Physicochemical properties of sap from Deglet Nour date palm (Phoenix dactylifera L.) were studied. Composition analysis revealed (on a dry-weight basis) a high content of carbohydrates (94.98 g/100 g of dry matter basis) mainly sucrose, 2.72 g/100g (dry matter basis) of proteins and 2.29 g/100 g (dry matter basis) of ash. Date palm sap also contains 7.64 mg gallic acid equivalent/100 ml of total polyphenol. Thus, date palm sap showed antioxidant activity with a percentage inhibition of the DPPH radical value of 47.64%. Surface and foaming properties were also performed by drop volume and bubbling method, respectively. Equilibrium surface tension of fresh sap was 63.51 mN/m. Freeze-drying method preserved surface activity. Native sap showed better foam power (1.03) and foam stability (1150 s) than solutions prepared from lyophilised sap (5-30 g /100g of solution). Results demonstrated that this natural juice could be regarded as functional food due to its high nutritional value, antioxidant activity, surface activity, and foam power. [less ▲]

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See detailOptimization of pectin extraction from lemon by-product with acidified date juice using response surface methodology
Masmoudi, Manel; Besbes, Souhail; Chaabouni, Moncef et al

in Carbohydrate Polymers (2008), 74(2), 185-192

Response surface methodology was used to optimize pectin recovery from lemon by-product using an acidified date juice as extraction solution. When enriched in pectin, this latter can be useful for ... [more ▼]

Response surface methodology was used to optimize pectin recovery from lemon by-product using an acidified date juice as extraction solution. When enriched in pectin, this latter can be useful for preparation of date-lemon jelly. The effects of three parameters namely temperature, pH and extraction time, on pectin extraction were Studied. The fitted mathematical model allowed Lis to plot response surfaces as well as isoresponse curves and to determine optimal extraction conditions. Results clearly indicated that the temperature was the main factor influencing the pectin yield which increased with temperature and time or decreasing pH. The selected optimal conditions were: temperature 84.34 degrees C extraction time 3 h 34 min and pH 2.8. These conditions yielded about 11.21%, of pectin versus 10.89% for the predicted value. (C) 2008 Elsevier Ltd. All rights reserved. [less ▲]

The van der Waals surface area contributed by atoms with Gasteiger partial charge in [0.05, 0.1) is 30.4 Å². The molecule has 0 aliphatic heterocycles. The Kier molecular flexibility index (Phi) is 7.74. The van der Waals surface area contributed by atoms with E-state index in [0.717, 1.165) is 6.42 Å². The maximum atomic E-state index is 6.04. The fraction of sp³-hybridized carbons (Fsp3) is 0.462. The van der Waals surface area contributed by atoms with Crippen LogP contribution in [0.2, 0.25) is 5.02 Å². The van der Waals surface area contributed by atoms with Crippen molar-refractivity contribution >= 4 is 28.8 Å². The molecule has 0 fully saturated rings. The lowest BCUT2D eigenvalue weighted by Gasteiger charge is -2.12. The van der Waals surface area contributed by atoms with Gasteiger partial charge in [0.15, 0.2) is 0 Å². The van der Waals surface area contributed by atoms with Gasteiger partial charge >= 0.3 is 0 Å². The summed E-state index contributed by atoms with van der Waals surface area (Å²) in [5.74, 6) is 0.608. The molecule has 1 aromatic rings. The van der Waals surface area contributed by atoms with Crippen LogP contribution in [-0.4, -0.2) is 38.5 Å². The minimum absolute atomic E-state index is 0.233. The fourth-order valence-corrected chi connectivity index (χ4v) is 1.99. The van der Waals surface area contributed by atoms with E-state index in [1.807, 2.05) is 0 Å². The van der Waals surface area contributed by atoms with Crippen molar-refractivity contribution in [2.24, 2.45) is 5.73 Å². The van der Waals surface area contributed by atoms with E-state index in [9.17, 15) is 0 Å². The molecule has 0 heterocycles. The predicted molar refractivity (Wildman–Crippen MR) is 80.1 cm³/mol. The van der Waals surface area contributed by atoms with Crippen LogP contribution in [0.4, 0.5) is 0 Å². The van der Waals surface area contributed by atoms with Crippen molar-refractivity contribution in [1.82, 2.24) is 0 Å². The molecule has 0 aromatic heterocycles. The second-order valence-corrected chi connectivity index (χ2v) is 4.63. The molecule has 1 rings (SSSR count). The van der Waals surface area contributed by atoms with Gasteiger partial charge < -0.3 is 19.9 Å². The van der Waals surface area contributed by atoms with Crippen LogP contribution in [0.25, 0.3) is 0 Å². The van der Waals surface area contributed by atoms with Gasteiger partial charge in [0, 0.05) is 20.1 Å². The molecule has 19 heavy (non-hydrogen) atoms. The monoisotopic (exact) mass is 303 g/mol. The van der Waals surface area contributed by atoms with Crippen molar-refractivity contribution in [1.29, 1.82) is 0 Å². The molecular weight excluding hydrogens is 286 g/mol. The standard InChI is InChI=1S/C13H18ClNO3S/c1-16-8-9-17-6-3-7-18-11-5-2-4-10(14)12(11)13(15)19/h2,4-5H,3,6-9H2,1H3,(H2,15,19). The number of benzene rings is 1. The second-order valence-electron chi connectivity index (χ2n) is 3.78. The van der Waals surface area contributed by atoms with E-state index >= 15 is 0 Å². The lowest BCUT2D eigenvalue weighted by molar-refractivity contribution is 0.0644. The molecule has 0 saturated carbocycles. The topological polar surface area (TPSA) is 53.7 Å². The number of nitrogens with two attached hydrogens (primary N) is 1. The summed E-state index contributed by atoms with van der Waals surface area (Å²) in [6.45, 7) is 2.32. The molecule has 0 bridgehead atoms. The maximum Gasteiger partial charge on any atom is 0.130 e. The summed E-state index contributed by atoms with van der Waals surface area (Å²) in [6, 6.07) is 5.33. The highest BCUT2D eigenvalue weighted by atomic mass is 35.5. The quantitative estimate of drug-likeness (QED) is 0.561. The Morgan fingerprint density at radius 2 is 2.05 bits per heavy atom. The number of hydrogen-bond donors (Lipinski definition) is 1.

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See detailProtein And Amino Acid Profiles Of Tunisian Deglet Nour And Allig Date Palm Fruit Seeds
Bouaziz, Mohamed; Besbes, Souhail; Blecker, Christophe ULg et al

in Fruits (2008), 63(1),

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See detailDate flesh: Chemical composition and characteristics of the dietary fibre
Elleuch, Mohamed; Besbes, Souhail; Roiseux, Olivier et al

in Food Chemistry (2008), 111(3), 676-682

The date by-products of two date palm (Phoenix dactylifera L.) cultivars, Deglet-Nour and Allig, from the Degach region (Tunisia), were analysed for their main chemical composition. Studies were also ... [more ▼]

The date by-products of two date palm (Phoenix dactylifera L.) cultivars, Deglet-Nour and Allig, from the Degach region (Tunisia), were analysed for their main chemical composition. Studies were also conducted on the physicochemical properties (colour, water and oil-holding capacity and theological behaviour) of dietary fibre (DF) extracted from date flesh. The following values (on a dry matter basis: DM) were obtained for fleshes of Deglet-Nour and Allig cultivars, respectively: sucrose 52.7% and 13.9%, glucose 13.7% and 29.9%, fructose 12.6% and 29.0%, total dietary fibre 14.4% and 18.4%, protein 2.1% and 3%, ash 2.5% and 2.52%. Insoluble DF, the major fraction of total DF, constituted 9.19-11.7% DM for Deglet-Nour and Allig, respectively. The elaboration of DF concentrates from date fleshes was characterised by an extraction yield of 67%. The chemical composition of these DF concentrates showed high total DF contents (between 88% and 92.4% DM) and low protein and ash contents (8.98-9.12% and 2.0-2.1% DM, respectively). The DF concentrates showed a high water-holding capacity (similar to 15.5 g water/g sample) and oil-holding capacity (similar to 9.7 g oil/g sample),and pseudoplasticity behaviour of their suspensions. Thus, date DF concentrates may not only be an excellent source of DF but an ingredient for the food industry. (c) 2008 Elsevier Ltd. All rights reserved. [less ▲]

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See detailBlack cumin (Nigella sativa L.) and allepo pine (Pinus halepensis Mill.) seed oils : stability during thermal oxidation at 60°C and 100°C.
Cheikh-Rouhou, S.; Besbes, Souhail; Blecker, Christophe ULg et al

in Microbiol. Hyg. Alim. (2008), 19(56), 12-20

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See detailPartial replacement of meat by pea fiber and wheat fiber: Effect on the chemical composition, cooking characteristics and sensory properties of beef burgers
Besbes, Souhail; Attia, Hamadi; Deroanne, Claude et al

in Journal of Food Quality (2008), 31(4), 480-489

Pea fiber concentrate (PFC) and wheat fiber concentrate (WFC) were used as dietary fibers in beef burger formulation. These fibers were characterized in terms of chemical composition and techno-functional ... [more ▼]